New York City is a city of innovation, of wealth and poverty, of great public spaces and of great social needs. The cityscape is shaped by the pressures and challenges of city life. It’s no surprise that the city’s response to the shocking damage wrought by Hurricane Sandy, and the reality of future sea level rise, includes world class projects for storm protection. Here are the central projects under discussion.
Rebuild by Design is an initiative spearheaded by The United States Department of Urban Housing and Development (HUD). This project is an on-going search for policy-based solutions for protecting vulnerable coastal cities.
Seaport City is a multipurpose levee design for the Lower East Side of Manhattan that appeared when the City released the Special Initiative for Rebuilding and Resiliency (SIRR) report in June, 2013.
As the more extensive set of plans, we’ll look at Rebuild by Design first.
The multi-stage design competition began with a pool of 148 entrants in June, 2013, narrowed to ten teams that August, and this June six finalists, with fully developed plans slated for construction, were named.
In the yearlong development process, the Rebuild teams designed proposals for increased protection against storms like Sandy in the regions of New York, New Jersey, and Connecticut. Teams consisted of multi-national and multi-disciplinary groups; engineers, world leading architecture firms, community planners, and scientists from institutions including Rutgers University and the Urban Ecology and Design Laboratory at Yale.
International participants include One Architecture, a Dutch firm, which collaborated with the team led by Bjark Ingels Group (BIG), a fast rising firm based in Denmark with several large projects underway in New York. One Architecture also has international work that includes revitalizing a 1950s monastery into a state-of-the-art health center, and a development plan for turning Les Halles, Paris’s traditional central market, into a green and efficient park and shopping center.
The world-class talent assembled, a virtual “Dream Team” of designers and engineers, might seem to risk a highly publicized initiative disconnected with local impact. But each team conducted deep, careful, research into the needs of the local community, and into the larger environmental context of the challenge. The study that went into developing the projects remains accessible in the research pages of the Rebuild site.
The Rebuild research begins with this gripping paragraph:
On October 22, 2012, a tropical wave formed in the Caribbean Sea and quickly grew into a tropical storm with frightening potential. It was the hottest year in recorded human history, and the sea water was unusually warm. Strong winds whipped the wet Caribbean air into a frenzy as the storm moved North and West, and on October 24 the system had become a hurricane. Meteorologists named it Sandy, and predicted it would sweep through the Caribbean islands and make landfall somewhere on the Eastern Seaboard of the United States. When it did, Sandy turned out to be more dangerous than anyone initially anticipated. The “Superstorm” intensified and grew as it moved across the Caribbean, ultimately covering an area more than one thousand miles in diameter, making it one of the largest hurricanes in U.S. history. Its winds were both punishingly severe and painfully slow, and the steady, relentless tempest seemed to pause whenever possible, as if it aimed to inflict damage on nearly everything in its path.
With the experience of Sandy as a starting place, the competing team members met with experts to learn about the local businesses and environments their coastal solutions would protect. The Municipal Art Society, as a lead partner, helped guide the Rebuild teams in outreach to New Yorkers. Residents and business owners were given the opportunity to directly voice their opinions to the teams through community workshops and public events.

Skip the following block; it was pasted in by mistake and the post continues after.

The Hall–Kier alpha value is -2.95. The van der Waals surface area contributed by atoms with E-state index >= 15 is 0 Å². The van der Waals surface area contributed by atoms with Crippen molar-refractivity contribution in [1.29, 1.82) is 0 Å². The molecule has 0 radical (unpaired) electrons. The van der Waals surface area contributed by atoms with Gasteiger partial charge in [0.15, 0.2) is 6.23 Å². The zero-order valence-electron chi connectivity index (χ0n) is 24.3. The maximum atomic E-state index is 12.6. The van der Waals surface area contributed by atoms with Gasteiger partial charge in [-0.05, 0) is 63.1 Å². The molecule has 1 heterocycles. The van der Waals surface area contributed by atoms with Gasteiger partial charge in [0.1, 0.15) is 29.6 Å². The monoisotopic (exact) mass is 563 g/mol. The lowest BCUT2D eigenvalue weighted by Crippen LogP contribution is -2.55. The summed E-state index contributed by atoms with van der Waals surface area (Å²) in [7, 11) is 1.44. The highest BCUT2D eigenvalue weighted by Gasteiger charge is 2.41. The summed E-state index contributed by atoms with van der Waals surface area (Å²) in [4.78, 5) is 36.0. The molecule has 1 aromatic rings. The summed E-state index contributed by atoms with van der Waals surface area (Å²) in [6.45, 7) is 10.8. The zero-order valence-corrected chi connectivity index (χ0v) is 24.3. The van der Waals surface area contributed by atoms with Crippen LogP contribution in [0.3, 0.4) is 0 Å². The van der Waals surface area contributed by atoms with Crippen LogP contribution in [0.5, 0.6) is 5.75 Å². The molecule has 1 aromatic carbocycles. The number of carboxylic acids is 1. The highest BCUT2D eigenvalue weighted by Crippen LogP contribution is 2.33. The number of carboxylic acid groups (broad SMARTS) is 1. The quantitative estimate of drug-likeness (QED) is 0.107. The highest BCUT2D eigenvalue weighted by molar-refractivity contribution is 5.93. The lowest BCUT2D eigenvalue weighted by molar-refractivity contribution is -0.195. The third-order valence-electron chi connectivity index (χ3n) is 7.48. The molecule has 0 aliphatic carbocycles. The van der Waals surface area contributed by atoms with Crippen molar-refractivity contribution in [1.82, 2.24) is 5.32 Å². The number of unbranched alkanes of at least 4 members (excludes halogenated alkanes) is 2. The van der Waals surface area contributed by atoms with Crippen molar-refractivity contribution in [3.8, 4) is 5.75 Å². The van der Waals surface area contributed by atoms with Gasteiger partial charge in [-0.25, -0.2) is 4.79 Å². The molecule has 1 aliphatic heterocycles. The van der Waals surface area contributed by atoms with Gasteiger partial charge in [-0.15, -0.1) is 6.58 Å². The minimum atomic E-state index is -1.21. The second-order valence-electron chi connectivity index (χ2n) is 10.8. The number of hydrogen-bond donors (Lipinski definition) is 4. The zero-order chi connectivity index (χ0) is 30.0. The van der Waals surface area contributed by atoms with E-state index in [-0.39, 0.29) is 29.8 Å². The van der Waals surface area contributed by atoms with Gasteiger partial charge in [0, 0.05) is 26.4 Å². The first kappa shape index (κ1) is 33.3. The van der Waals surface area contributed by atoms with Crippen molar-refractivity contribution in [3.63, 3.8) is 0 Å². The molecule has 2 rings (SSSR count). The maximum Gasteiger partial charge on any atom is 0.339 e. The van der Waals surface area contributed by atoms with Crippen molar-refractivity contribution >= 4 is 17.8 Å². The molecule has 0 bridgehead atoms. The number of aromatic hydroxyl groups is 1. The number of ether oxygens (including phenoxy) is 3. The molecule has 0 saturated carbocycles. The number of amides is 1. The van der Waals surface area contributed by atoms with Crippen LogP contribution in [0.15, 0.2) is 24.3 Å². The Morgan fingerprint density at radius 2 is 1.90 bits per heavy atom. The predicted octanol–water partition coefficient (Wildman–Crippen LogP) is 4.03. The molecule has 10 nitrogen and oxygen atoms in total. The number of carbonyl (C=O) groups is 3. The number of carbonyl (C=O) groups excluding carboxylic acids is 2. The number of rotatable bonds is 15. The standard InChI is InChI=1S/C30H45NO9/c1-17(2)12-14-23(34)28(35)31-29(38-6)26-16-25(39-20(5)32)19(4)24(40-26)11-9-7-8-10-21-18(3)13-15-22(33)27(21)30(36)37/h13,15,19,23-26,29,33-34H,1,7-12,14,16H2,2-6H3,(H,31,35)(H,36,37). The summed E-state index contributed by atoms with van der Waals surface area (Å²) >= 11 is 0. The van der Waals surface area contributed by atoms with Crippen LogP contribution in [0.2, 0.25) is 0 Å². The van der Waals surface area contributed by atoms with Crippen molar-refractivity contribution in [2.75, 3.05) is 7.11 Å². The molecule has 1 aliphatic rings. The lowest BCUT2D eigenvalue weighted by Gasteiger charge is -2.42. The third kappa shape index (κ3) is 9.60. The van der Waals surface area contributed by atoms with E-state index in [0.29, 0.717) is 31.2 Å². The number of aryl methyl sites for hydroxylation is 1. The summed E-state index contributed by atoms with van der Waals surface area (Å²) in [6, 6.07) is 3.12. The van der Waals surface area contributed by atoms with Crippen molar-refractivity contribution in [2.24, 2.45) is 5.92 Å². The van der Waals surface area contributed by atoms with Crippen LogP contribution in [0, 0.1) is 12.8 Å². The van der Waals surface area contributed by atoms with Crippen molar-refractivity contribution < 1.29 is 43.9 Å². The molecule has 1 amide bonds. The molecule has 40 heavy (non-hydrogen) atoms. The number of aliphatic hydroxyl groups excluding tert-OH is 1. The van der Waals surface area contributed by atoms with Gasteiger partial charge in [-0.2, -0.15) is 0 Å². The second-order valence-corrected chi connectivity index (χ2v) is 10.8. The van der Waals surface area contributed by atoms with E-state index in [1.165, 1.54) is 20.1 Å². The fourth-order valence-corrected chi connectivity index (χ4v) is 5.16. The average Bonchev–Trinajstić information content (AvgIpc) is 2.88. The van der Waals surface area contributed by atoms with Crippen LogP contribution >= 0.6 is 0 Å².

As an example of how the designers learned from local organizations, the project borders of one group, Big U, extend under the jurisdiction of the Battery Conservancy. The Conservancy was able to work with the design team to determine the best ways the design could suit the various regions of Lower Manhattan and the organizations at risk for flooding. The community responded positively to the Big U proposal, believing that the designers took into account the concerns of the residents. Rebuild also created programs like “’Scale it Up,” which sought to better explain the design concepts to local audiences.
Rebuild by Design’s mission is less about basic storm protection, and more about creating multi-purpose infrastructure that provides yearlong community benefits. For example, one project proposal, named Living Breakwaters by its SCAPE/ Landscape architecture team, is for a system of breakwaters strategically placed along the South Shore of Staten Island. These would protect local communities, while providing certain area parks with beneficial flooding. The proposal also highlights a community education center that would tie residents with local marine life and sustainability.
In April 2014, the teams presented their projects online and to attendees in New York and New Jersey, with each project forwarded to HUD, who made the final call. In June, six finalists were chosen. Of the winning projects, two are oriented towards protecting New Jersey residents from future flooding, with the remaining winners focusing their efforts on Long Island and the New York City area. The projects divide a total of $920 million in HUD funding as follows:
- Manhattan: BIG U, a 10 mile protective system around Lower Manhattan that includes a berm — a raised bank to protect against storm surge—and new park expansions and routes to enhance outdoor life in the area. $335 million of funding.
- Long Island: Living with the Bay, a comprehensive plan for strengthening storm barriers that includes added marshlands and small streams in communities designed to drain flooded tributaries in Southern Nassau County. $125 million.
- The Meadowlands, New Jersey: The New Meadowlands, a marshland restoration project that includes the creation of a publicly accessible Meadow Park, added berms, recreational improvements, and a public access point called the Meadow Band. $150 million.
- Hoboken, New Jersey: Resist, Delay, Store, Discharge, a project designed to build up both natural and artificial infrastructure to deal with flood prevention and flood drainage. The proposal includes installing pumps and creating drainage routes, infrastructure to slow the speed of runoff, and a “soft landscape for coastal defense.” $230 million.